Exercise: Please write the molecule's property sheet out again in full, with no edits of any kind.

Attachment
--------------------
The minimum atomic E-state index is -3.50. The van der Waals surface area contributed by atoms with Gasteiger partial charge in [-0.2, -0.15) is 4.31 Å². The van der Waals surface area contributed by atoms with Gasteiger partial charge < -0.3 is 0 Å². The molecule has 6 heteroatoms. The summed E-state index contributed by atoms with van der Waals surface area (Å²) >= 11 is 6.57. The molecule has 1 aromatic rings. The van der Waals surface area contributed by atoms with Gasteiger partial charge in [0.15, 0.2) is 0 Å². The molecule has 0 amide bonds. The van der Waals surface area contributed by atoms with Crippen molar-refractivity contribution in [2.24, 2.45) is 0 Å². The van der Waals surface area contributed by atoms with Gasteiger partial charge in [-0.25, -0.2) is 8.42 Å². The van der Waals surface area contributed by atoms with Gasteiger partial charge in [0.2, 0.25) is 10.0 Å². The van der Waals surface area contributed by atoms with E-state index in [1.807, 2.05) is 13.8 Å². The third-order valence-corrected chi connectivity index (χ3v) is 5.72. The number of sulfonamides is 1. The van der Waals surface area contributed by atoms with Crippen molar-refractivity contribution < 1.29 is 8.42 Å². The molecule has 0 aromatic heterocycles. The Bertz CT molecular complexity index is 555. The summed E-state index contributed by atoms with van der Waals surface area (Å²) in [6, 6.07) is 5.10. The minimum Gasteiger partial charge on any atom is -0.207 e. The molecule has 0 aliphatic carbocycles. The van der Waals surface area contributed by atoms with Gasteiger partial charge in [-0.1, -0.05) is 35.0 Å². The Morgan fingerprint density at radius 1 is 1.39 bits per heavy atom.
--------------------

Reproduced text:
The minimum atomic E-state index is -3.50. The van der Waals surface area contributed by atoms with Gasteiger partial charge in [-0.2, -0.15) is 4.31 Å². The van der Waals surface area contributed by atoms with Gasteiger partial charge < -0.3 is 0 Å². The molecule has 6 heteroatoms. The summed E-state index contributed by atoms with van der Waals surface area (Å²) >= 11 is 6.57. The molecule has 1 aromatic rings. The van der Waals surface area contributed by atoms with Gasteiger partial charge in [0.15, 0.2) is 0 Å². The molecule has 0 amide bonds. The van der Waals surface area contributed by atoms with Crippen molar-refractivity contribution in [2.24, 2.45) is 0 Å². The van der Waals surface area contributed by atoms with Gasteiger partial charge in [-0.25, -0.2) is 8.42 Å². The van der Waals surface area contributed by atoms with Gasteiger partial charge in [0.2, 0.25) is 10.0 Å². The van der Waals surface area contributed by atoms with E-state index in [1.807, 2.05) is 13.8 Å². The third-order valence-corrected chi connectivity index (χ3v) is 5.72. The number of sulfonamides is 1. The van der Waals surface area contributed by atoms with Crippen molar-refractivity contribution < 1.29 is 8.42 Å². The molecule has 0 aromatic heterocycles. The Bertz CT molecular complexity index is 555. The summed E-state index contributed by atoms with van der Waals surface area (Å²) in [6, 6.07) is 5.10. The minimum Gasteiger partial charge on any atom is -0.207 e. The molecule has 0 aliphatic carbocycles. The van der Waals surface area contributed by atoms with Gasteiger partial charge in [-0.1, -0.05) is 35.0 Å². The Morgan fingerprint density at radius 1 is 1.39 bits per heavy atom.